Experimenting with ClickOnce deployment
Experimenting with ClickOnce deployment
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A while ago Microsoft introduced a new deployment method for .NET applications called ClickOnce. In its core, it allows the developer to publish a desktop application somewhere on a remote server, so that the application installation and update process is easier and more robust. Yet another element that makes ClickOnce a preferred method for me is the one connected to administrative permissions – to install an application with ClickOnce, the current user doesn’t need admin rights on the local machine.
There are three deployment methods available when the developer decides to ship his application as a ClickOnce package:
• Installed from media (such as a CD or a USB stick)
• Installed from a remote server (be that a web server or a network share)
• Not installed at all on the client machine, but rather started remotely
Each of these methods has its benefits and drawbacks and in this article I am going to cover some particular aspects for each of them.
First of all, Microsoft Visual Studio 2005 or later is required to test ClickOnce deployment features, as it is a part of .NET Framework 2.0. ClickOnce deployment functionality is also available in Visual Studio Express editions.
In this article, I am not focusing on any particular application and I am not including any sample code. You can test the presented methods on an existing WPF, WinForms or console application.
Installing from media
This is the way to deploy ClickOnce applications if you, as the developer, want to distribute your application on physical media. You might ask in this case – why is this needed when a Windows Installer way to put things on a Windows machine can be used?
The answer is quite simple. One of the strong points for ClickOnce is the application update capabilities – when deploying a Windows Installer application, when there is an update available the application has to be completely re-installed. With ClickOnce, only the modified parts for the application are installed with the existing modules on the system.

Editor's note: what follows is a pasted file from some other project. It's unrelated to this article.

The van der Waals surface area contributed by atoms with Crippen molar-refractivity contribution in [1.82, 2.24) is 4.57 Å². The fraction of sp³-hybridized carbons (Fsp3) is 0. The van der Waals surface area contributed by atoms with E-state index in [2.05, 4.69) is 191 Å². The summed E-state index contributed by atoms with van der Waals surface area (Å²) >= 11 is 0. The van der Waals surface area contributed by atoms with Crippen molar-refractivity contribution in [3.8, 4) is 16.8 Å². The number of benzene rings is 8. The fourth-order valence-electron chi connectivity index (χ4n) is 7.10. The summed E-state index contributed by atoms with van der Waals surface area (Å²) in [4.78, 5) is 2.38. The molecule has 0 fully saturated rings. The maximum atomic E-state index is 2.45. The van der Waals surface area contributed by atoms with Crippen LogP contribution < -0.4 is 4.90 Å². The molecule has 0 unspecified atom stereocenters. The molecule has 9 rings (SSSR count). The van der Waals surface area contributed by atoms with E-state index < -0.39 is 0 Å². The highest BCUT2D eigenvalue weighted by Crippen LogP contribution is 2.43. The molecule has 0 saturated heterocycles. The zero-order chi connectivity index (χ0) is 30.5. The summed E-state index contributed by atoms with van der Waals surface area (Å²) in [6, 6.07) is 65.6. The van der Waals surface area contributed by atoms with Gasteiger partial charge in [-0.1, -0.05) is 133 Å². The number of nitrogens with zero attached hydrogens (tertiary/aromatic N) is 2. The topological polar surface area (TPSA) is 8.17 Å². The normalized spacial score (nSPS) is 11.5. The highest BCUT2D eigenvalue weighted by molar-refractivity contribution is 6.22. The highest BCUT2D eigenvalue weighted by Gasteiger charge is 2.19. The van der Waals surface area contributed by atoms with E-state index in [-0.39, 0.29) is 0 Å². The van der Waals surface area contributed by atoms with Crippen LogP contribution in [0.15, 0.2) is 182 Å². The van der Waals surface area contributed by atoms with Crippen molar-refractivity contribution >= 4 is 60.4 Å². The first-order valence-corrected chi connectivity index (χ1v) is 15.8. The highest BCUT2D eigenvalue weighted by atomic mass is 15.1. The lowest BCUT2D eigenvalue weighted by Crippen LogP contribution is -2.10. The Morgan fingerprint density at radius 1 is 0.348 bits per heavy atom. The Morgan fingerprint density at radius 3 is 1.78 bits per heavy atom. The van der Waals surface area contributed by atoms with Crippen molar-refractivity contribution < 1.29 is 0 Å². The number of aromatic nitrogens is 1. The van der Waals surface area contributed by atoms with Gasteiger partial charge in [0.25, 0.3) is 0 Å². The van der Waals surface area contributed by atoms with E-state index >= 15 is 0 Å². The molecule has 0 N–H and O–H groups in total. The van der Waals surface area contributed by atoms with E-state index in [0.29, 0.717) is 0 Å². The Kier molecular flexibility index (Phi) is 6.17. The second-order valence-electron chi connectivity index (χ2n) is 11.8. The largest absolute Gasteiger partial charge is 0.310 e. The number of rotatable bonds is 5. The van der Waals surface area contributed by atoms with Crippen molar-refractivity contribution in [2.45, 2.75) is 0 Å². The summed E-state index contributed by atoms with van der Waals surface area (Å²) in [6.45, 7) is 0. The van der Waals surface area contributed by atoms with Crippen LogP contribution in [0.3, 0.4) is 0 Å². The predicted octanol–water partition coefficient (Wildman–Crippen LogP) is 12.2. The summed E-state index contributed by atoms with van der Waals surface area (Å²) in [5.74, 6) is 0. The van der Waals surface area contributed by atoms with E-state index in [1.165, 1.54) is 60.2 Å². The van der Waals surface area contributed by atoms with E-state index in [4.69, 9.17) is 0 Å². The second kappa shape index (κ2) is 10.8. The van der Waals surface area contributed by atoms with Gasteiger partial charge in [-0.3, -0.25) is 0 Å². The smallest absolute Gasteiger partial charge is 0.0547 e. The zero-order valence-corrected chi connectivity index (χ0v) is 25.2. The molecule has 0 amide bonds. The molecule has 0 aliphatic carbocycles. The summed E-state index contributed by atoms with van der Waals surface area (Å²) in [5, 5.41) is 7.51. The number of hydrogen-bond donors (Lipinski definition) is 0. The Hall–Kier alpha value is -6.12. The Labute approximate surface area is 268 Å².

Other reasons might include the absence of an internet connection on the client machine, although this scenario is much less likely to happen with the massive availability of broadband internet connection capabilities worldwide.
To start, in the Build menu (Visual Studio) select the Publish Project option:
Once clicked, you will be prompted to enter the location, where the package will be hosted. I am going to copy it on the local machine, so I am using a physical path on my hard disk:
Next, you will be prompted for the deployment method. Since I stored the package locally, the wizard automatically selected From a CD-ROM or DVD-ROM:
Leave it like that and proceed with the wizard. Next, you will be able to specify the path where the application will look for updates.
Of course, you can specify that the application will not check for updates if you are sure that this build will work fine for a period of time, but I would recommend having a web-server or local zone where updates are available. A UNC path or URL is required. The path can point to a network share.
Once you confirm the settings, the application will be published to the path you’ve shown and in the folder you pointed to you will be able to find a ClickOnce application manifest, a setup file and a folder that contains application files. Now, you can copy the package to physical media and distribute it.
Installed from a remote server
The process is the same as for an application that is distributed on physical media. The only difference is that the paths used are actual remote web server locations.
For example, I used a local IIS installation to host the application:
Note, that in order to use IIS, you need to run Visual Studio as an administrator (on Windows 7 and Vista).
You can also use your own FTP or web server.
Once you indicated the path, you need to specify how the application will run.
Here you have two choices – the application can be available for offline use (therefore, the user can have shortcuts to the app in the Start Menu and can manage it from the Add/Remove Programs applet in the Control Panel) or it can only be ran from a server (therefore, nothing is installed locally).
If you go with the first option, the application will be published on the server and the user will be able to install it just like the one targeting physical media.
Once the Install button is clicked, the standard installation popup window will be shown, asking whether the user agrees to install the application:
Note that the application is not signed, therefore there is a red security warning. Since this is your own application, you can click on Install, however when working with other tools, make sure that you know the origin of the application before installing it.
If you picked the second application deployment method (online-only), you will go through the same process, however once deployed, the application page will have a Run button instead of Install:
You will be able to run the application once you give the permission for it to do so. Note that if your default browser is not Internet Explorer, you will need at least Firefox with FFClickOnce in order to be able to work with hosted ClickOnce applications.
Note, that when using a hosted application, the functionality will be strictly limited, denying some system actions. This was introduced for security purposes and protects the user’s machine from unauthorized access to the local system and data.
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